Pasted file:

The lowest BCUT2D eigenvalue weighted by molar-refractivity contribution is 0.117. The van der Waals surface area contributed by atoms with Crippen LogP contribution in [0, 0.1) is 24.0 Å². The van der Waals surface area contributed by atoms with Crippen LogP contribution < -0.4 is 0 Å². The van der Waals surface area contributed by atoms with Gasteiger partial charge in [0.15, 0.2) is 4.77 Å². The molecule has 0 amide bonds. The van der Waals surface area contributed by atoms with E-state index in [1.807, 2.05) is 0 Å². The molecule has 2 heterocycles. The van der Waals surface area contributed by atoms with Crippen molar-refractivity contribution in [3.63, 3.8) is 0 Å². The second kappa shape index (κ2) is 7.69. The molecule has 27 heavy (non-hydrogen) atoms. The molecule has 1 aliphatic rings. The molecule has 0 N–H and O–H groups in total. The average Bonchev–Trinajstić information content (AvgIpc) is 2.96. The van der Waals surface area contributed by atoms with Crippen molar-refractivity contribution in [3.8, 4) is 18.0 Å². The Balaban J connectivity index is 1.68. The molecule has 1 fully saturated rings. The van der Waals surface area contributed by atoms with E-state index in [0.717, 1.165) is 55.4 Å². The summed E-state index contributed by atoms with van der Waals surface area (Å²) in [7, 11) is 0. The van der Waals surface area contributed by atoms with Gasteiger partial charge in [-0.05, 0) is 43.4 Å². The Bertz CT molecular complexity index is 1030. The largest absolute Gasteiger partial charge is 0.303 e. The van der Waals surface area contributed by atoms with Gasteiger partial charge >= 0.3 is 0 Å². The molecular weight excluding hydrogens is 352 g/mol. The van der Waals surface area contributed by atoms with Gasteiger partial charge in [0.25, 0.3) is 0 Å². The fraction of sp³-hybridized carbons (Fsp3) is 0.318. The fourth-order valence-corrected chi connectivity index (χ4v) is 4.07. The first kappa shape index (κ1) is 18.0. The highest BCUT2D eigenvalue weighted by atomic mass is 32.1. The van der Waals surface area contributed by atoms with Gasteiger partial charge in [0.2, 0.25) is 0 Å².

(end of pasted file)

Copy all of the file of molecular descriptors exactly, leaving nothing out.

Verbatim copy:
The lowest BCUT2D eigenvalue weighted by molar-refractivity contribution is 0.117. The van der Waals surface area contributed by atoms with Crippen LogP contribution in [0, 0.1) is 24.0 Å². The van der Waals surface area contributed by atoms with Crippen LogP contribution < -0.4 is 0 Å². The van der Waals surface area contributed by atoms with Gasteiger partial charge in [0.15, 0.2) is 4.77 Å². The molecule has 0 amide bonds. The van der Waals surface area contributed by atoms with E-state index in [1.807, 2.05) is 0 Å². The molecule has 2 heterocycles. The van der Waals surface area contributed by atoms with Crippen molar-refractivity contribution in [3.63, 3.8) is 0 Å². The second kappa shape index (κ2) is 7.69. The molecule has 27 heavy (non-hydrogen) atoms. The molecule has 1 aliphatic rings. The molecule has 0 N–H and O–H groups in total. The average Bonchev–Trinajstić information content (AvgIpc) is 2.96. The van der Waals surface area contributed by atoms with Crippen molar-refractivity contribution in [3.8, 4) is 18.0 Å². The Balaban J connectivity index is 1.68. The molecule has 1 fully saturated rings. The van der Waals surface area contributed by atoms with E-state index in [0.717, 1.165) is 55.4 Å². The summed E-state index contributed by atoms with van der Waals surface area (Å²) in [7, 11) is 0. The van der Waals surface area contributed by atoms with Gasteiger partial charge in [-0.05, 0) is 43.4 Å². The Bertz CT molecular complexity index is 1030. The largest absolute Gasteiger partial charge is 0.303 e. The van der Waals surface area contributed by atoms with Gasteiger partial charge >= 0.3 is 0 Å². The molecular weight excluding hydrogens is 352 g/mol. The van der Waals surface area contributed by atoms with Gasteiger partial charge in [0.25, 0.3) is 0 Å². The fraction of sp³-hybridized carbons (Fsp3) is 0.318. The fourth-order valence-corrected chi connectivity index (χ4v) is 4.07. The first kappa shape index (κ1) is 18.0. The highest BCUT2D eigenvalue weighted by atomic mass is 32.1. The van der Waals surface area contributed by atoms with Gasteiger partial charge in [0.2, 0.25) is 0 Å².